Then, I went to an aerial dance performance about the plight of homeless older women.

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Dancers were suspended from an 80-foot wall. Some of the performance involved weaving sounds with words taken from interviews. I heard, “I was born and raised in San Francisco. I am sixty-four years old.” “It’s hard to leave your stuff.” “It’s dangerous sleeping outside at night in this city.” “My boss knows. Everyone knows, they can see it. They’re not stupid. But you have to put aside a lot of pride to say “I’m homeless.”

All the while, I was thinking, “I travelled to the other side of the continent and I found that I needed to make a home. Someone who was born here, has lived a hard, good life and paid her dues simply couldn’t do that.” I watched the dancers chasing after broken umbrellas – shelter that wasn’t really shelter. I wondered about how I am connected to and supporting the systems that force people onto the streets, fighting gravity (as the performance in thin air emphasized).

After the performance, the friendliest of us started talking to three interesting-looking people in the audience, one of whom was carrying a wire-art tree. One was a linguist working to create automated call-center software, another was a writer, and the third was a carpenter. They were shockingly friendly, and pumped us full of knowledge about the local poetry scene, a naked street festival taking place this weekend, and great restaurants. My favourite of their offerings, though, was when Ben (the linguist) told us some San Francisco folk history. One was about Joshua Abraham Norton, a rich heir who fell from grace when his investments in Peruvian rice went south. “You might expect a man to go crazy after that,” Ben said, “but Norton went a special kind of crazy. He proclaimed himself Emperor of the United States and Protector of Mexico. He had a uniform made for himself and submitted a proclamation of his title to the SF Chronicle.” That in itself is not extraordinary. People went mad before Norton, and have gone mad since. But, incredibly, many San Franciscans embraced his new identity as a benign form of eccentricity. Some helped him print his own money. Many greeted him by his new name. Once, when a racist and angry mob was about to attack China town, Norton went in front of all of them and said the Lord’s Prayer. They were ashamed and left.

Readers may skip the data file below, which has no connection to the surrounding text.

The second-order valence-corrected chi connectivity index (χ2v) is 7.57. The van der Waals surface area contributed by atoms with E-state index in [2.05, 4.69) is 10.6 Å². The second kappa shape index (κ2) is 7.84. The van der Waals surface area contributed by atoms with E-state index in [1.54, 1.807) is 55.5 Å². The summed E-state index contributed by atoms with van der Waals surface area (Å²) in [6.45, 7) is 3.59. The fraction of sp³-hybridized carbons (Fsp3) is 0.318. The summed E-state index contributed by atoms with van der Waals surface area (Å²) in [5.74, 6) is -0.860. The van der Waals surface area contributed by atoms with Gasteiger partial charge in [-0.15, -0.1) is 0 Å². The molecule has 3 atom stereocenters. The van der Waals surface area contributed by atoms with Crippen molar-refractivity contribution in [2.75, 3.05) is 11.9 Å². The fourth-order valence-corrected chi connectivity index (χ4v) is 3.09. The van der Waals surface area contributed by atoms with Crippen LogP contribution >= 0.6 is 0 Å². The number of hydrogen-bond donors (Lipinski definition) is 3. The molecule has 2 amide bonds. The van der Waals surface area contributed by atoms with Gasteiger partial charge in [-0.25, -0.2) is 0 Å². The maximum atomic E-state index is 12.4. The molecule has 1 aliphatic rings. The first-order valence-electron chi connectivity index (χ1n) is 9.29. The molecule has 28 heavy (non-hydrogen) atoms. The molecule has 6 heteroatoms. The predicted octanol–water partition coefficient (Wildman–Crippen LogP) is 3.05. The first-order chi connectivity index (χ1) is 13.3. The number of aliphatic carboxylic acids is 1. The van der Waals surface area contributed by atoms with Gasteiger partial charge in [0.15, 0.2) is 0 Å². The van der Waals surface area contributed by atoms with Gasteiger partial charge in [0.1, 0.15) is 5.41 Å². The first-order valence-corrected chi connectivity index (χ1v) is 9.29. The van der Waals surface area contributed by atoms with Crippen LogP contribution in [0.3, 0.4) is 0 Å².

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There was something crucial in that story, something about embracing the eccentric rather than ignoring or even tolerating them. I thought again about the broken umbrellas, and the many homeless people I had avoided on my way to and from the dance. I am so glad we’ll be studying homelessness in San Francisco as part of our Complex Systems class. I have been triggered by these experiences and I want to stitch them together into something meaningful.

Be safe and be well!

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2 Comments leave one →
  1. Gabriel permalink
    September 22, 2014 12:56 pm

    Very nice website.
    Thanks for the diagram on Daniel levitin’s talk. is the talk available on the web to view or listen to?